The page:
As the old saying goes, there's many a slip between the cup and the lip. When the research-proven notion of Value, which is simply that the price of a stock is cheap based on the ration of the stock's market price to the company's book value (p/b)(book value is simply assets minus liabilities in the financial statements), the meaning of Value gets transformed and expanded by index providers. Index-based ETFs need to have a reference index and they take them from such providers as Morningstar, Russell, MSCI, Standard & Poors and Dow Jones/Wilshire.
The best explanation of the way Value, and other indexes such as large vs small cap are constructed, is here at the Moneychimp.
So what do we find that the index providers have added to the original p/b measure? First, there are additional historical price measures like price/earnings, price/sales and dividend payout ratio. That might not be so bad as the basic principle that the stock is somehow low-priced compared to a fundamental historical measure is still respected. But where the definition of value really starts to take on hocus-pocus falsity is those indexes that include forecasted of such numbers as earnings! What lunacy! That replaces the best guess, as expressed in the price, of the market, whose guess is better, as shown time and again by research, with the guesses of analysts who are more wrong than right,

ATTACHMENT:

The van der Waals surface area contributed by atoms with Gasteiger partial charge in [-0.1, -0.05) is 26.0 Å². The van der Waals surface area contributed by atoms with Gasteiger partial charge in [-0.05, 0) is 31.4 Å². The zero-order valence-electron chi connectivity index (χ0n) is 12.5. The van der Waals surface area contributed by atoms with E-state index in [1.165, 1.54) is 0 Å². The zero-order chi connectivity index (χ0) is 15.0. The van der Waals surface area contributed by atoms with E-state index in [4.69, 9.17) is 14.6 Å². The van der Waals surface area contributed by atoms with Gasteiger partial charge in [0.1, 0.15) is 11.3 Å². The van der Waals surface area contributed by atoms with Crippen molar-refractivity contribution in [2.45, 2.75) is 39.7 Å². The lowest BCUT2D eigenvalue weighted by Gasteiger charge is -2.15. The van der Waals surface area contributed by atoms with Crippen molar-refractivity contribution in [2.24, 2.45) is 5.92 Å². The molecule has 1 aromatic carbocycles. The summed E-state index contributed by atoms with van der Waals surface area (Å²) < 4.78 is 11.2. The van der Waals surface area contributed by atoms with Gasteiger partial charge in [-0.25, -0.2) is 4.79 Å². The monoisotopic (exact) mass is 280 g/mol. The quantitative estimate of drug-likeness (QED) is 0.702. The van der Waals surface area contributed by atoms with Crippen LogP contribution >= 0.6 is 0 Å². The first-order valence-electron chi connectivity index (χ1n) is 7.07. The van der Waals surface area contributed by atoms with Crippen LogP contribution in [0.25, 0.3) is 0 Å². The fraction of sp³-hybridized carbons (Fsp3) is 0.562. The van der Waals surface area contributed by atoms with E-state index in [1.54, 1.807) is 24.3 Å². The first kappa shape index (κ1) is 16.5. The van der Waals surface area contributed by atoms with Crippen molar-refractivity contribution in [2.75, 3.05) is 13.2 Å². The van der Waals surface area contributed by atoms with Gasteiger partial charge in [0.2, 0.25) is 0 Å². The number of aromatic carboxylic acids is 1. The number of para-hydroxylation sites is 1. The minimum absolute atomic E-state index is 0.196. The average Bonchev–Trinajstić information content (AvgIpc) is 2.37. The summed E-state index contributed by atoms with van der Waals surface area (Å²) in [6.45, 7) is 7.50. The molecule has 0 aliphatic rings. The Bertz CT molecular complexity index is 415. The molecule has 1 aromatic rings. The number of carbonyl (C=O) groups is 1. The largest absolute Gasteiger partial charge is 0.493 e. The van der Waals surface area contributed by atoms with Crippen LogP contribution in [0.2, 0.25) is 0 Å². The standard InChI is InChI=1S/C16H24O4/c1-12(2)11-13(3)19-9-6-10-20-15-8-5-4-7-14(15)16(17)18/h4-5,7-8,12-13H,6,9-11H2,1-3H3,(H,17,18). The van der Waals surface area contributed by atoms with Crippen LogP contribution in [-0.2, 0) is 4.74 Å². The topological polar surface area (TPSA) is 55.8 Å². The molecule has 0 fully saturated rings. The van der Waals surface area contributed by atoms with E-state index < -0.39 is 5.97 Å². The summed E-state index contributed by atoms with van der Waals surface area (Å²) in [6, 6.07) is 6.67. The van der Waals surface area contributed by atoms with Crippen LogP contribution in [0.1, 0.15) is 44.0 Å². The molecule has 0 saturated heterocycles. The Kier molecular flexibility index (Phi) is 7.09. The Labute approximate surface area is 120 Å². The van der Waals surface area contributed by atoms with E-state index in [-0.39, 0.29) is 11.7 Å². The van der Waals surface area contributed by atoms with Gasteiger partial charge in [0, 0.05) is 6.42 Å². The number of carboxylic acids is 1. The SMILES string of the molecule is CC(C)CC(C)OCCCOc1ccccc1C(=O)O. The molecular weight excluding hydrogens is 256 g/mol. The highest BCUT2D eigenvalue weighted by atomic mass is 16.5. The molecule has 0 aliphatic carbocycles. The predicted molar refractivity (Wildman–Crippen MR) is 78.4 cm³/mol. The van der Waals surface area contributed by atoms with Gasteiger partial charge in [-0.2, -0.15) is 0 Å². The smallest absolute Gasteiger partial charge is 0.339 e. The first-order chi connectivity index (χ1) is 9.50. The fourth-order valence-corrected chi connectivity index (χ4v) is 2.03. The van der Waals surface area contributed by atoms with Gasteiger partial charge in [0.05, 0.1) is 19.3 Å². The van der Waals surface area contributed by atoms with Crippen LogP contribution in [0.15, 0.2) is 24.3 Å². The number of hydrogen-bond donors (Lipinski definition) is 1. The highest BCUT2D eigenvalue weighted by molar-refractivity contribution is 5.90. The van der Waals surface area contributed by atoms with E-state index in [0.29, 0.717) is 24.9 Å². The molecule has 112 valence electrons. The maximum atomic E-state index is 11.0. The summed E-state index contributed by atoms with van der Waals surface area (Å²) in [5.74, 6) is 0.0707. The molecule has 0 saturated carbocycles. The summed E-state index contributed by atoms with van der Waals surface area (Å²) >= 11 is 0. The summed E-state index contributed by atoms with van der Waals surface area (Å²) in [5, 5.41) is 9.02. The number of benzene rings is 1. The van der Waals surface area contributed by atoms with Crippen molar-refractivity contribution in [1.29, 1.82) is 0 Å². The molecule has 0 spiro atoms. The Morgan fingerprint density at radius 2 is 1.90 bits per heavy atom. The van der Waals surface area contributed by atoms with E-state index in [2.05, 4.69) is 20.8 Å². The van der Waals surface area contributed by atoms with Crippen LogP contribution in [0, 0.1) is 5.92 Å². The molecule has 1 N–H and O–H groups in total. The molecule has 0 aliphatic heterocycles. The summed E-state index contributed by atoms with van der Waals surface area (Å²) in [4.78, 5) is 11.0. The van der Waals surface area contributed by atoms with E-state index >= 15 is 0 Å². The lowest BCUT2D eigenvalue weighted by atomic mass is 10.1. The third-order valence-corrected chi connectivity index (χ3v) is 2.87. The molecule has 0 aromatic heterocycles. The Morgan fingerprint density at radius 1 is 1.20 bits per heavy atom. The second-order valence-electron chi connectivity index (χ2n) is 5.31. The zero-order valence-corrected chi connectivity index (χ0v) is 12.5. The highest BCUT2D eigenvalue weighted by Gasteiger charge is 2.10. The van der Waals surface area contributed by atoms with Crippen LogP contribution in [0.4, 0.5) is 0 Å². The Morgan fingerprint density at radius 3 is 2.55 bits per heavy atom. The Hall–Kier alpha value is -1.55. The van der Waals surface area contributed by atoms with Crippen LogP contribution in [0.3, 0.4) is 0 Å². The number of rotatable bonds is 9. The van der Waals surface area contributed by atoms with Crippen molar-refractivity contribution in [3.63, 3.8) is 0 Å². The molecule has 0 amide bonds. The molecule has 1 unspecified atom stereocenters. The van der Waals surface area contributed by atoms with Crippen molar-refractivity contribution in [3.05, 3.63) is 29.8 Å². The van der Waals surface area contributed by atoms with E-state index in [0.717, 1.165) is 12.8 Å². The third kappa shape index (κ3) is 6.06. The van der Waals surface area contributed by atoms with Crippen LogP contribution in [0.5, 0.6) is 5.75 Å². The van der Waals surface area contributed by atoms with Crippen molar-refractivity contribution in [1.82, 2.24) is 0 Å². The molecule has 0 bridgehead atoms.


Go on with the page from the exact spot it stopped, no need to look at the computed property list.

How do the index providers stack up?
- Russell - "...the Price-to-book ratio and the I/B/E/S forecast long-term growth mean"; affects IWM, IWW
- MSCI - p/b, dividend yield and 12-months forward earnings /price; affects VBR, VTV
- Morningstar - 50% weighting on forecasted estimates; affects JKL
- Dow Jones/Wilshire - uses p/b and p/ projected earnings (see the Moneychimp link above); affects XCV
- Standard & Poors - uses p/b, p/cash flow, p/sales and dividend yield; affects IJS, IJR, RZV